12.    Answer A. Keyword: PASSES/CROSSES THE PLACENTA. Rationale: There is only one immunoglobulin that passes or crosses that placenta, the IgG. IgG starts to cross the placenta at the first trimester of pregnancy.  However, the largest amount of IgG transfer is noted during the third trimester of pregnancy. This type of immunoglobulin provides the fetus a passive immunity to possible bacterial and viral infections. However, the passive immunity it provides is only temporary. The immunity gradually disappears at about 6 to 8 months of life. The gradual disappearance of passive immunity, leads to the gradual production of larger quantities of immunoglobulin to replace the IgG from the mother.

13.    Answer C. Keyword: FIRST IMMUNOGLOBULIN PRODUCED BY THE BODY. Rationale: IgM is the first immunoglobulin produced by the body when the neonate is distressed, has acquired an infection or is challenged. When a newborn is exposed to environmental antigens, production of IgM rapidly increases. This type of immunoglobulin provides protection from gram-negative bacteria. IgM cannot cross the placental barrier.  In cases where large amount of IgM is found in the placenta, possible exposure to infection in the utero is probable

14.    Answer B. Keyword: HEMOGLOBIN SYNTHESIS. Rationale: Dietary elements are essential for RBC production. The following are needed by the red marrow to produce erythrocytes:
•    Iron – for hemoglobin synthesis
•    Folic Acid – for DNA synthesis
•    Vitamin B12 – for DNA synthesis

15.    Answer D. Keyword: MOST AT RISK. Rationale: The elderly are most at risk for anemia often due to financial concerns affecting protein intake or poor dentition that interferes with chewing meat.

16.    Answer B. Keyword: DECREASED NUMBER OF PLATELETS. Rationale: thrombocytopenia is a decreased number of platelets. Thrombocytosis is an excess in the number of platelets. Thrombocytopathy is a platelet dysfunction. Thrombectomy is the surgical removal of a thrombus.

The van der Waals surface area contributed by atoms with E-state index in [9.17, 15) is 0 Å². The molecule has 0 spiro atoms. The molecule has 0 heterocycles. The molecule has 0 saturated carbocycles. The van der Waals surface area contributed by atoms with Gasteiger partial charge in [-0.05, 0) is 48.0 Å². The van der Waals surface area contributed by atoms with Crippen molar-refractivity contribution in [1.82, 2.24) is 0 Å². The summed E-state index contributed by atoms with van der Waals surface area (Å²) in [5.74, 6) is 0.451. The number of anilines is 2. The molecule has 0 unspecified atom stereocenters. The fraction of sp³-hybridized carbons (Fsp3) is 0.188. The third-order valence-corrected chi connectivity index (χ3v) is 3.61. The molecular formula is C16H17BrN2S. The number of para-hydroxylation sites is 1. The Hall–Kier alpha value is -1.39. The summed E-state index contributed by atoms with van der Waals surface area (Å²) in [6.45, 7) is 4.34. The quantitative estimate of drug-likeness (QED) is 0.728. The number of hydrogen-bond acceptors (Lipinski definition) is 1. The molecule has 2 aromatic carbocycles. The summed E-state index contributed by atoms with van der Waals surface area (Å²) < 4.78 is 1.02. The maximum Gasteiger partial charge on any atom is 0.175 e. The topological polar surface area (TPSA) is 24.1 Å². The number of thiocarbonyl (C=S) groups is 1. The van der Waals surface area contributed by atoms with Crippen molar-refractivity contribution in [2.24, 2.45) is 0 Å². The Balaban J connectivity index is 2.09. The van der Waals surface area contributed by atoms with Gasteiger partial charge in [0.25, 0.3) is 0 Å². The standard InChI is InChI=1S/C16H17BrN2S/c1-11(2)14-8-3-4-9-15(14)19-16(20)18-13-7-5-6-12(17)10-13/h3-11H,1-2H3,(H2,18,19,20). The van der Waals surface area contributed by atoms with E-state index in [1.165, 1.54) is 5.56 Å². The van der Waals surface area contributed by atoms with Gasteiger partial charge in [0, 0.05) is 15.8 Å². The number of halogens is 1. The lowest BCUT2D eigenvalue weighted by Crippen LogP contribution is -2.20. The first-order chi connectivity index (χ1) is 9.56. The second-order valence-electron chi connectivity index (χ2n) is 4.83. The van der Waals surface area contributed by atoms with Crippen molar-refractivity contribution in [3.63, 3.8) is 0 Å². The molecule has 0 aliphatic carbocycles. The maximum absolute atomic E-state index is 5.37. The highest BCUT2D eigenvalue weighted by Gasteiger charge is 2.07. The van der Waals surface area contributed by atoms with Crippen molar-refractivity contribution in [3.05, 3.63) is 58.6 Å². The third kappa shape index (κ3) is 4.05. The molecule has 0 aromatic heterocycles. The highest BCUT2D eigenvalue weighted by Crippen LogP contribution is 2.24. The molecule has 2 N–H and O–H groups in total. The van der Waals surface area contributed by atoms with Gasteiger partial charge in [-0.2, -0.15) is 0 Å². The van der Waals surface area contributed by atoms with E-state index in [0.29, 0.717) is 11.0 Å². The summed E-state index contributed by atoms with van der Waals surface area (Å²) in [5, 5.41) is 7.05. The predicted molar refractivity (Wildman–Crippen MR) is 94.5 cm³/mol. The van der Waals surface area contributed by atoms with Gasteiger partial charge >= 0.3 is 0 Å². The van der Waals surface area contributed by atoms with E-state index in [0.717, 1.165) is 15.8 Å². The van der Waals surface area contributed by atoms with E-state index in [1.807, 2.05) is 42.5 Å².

17.    Answer C. Rationale: TO IMPROVE PLATELET COUNT. Rationale: Corticosteroid therapy can decrease antibody production and phagocytosis of the antibody-coated platelets, retaining more functioning platelets. Methotrexate can cause thrombocytopenia. Vitamin K is used to treat an excessive anticoagulable state from warfarin overload, and ASA decreases platelet aggregation.

18.     Answer A. Keyword: B-CELLS. Rationale: B-Cells are responsible for humoral or immunoglobulin mediated immunity. T-cells are responsible for cell-mediated immunity. There is such thing as antigen-mediated immunity.

19.    Answer D. Rationale: The life span of a normal platelet is 7-10 days. However, in idiopathic thrombocytopenia the life span is reduced to 1-3 days.

20.    Answer D. Keyword: PRIMARILY. Rationale: SLE is a chronic, inflammatory, autoimmune disorder affecting primarily the connective tissues. It also affects the skin and kidneys and may affect the pulmonary, cardiac, neural and renal systems.

21.    Answer C. Keyword: NEUROLOGICAL INVOLVEMENT. Rationale: neurologic involvement may be shown by:
•    Psychosis
•    Seizures
•    Headaches

22.    Answer A. Keyword: CLASSIC SIGN. Rationale: Although all these symptoms can be signs of SLE, the classic sign is the butterfly rash over the cheeks and nose.

23.    Answer B. Keyword: SUPPORTS THE DIAGNOSIS. Rationale: lab findings for clients with SLE usually show:
•    Pancytopenia
•    Elevated ANA titer
•    Decreased serum complement levels

24.    Answer C. Keyword: AVOID. Rationale: a low-bacteria diet would be indicated. Raw fruits and vegetables are excluded in the client’s diet.

25.    Answer C. Keyword: AVERAGE LENGTH OF TIME. Rationale: epidemiologic studies show the average time from initial contact with HIV to the development of AIDS is 10 years.

by: Daisy Jane, RN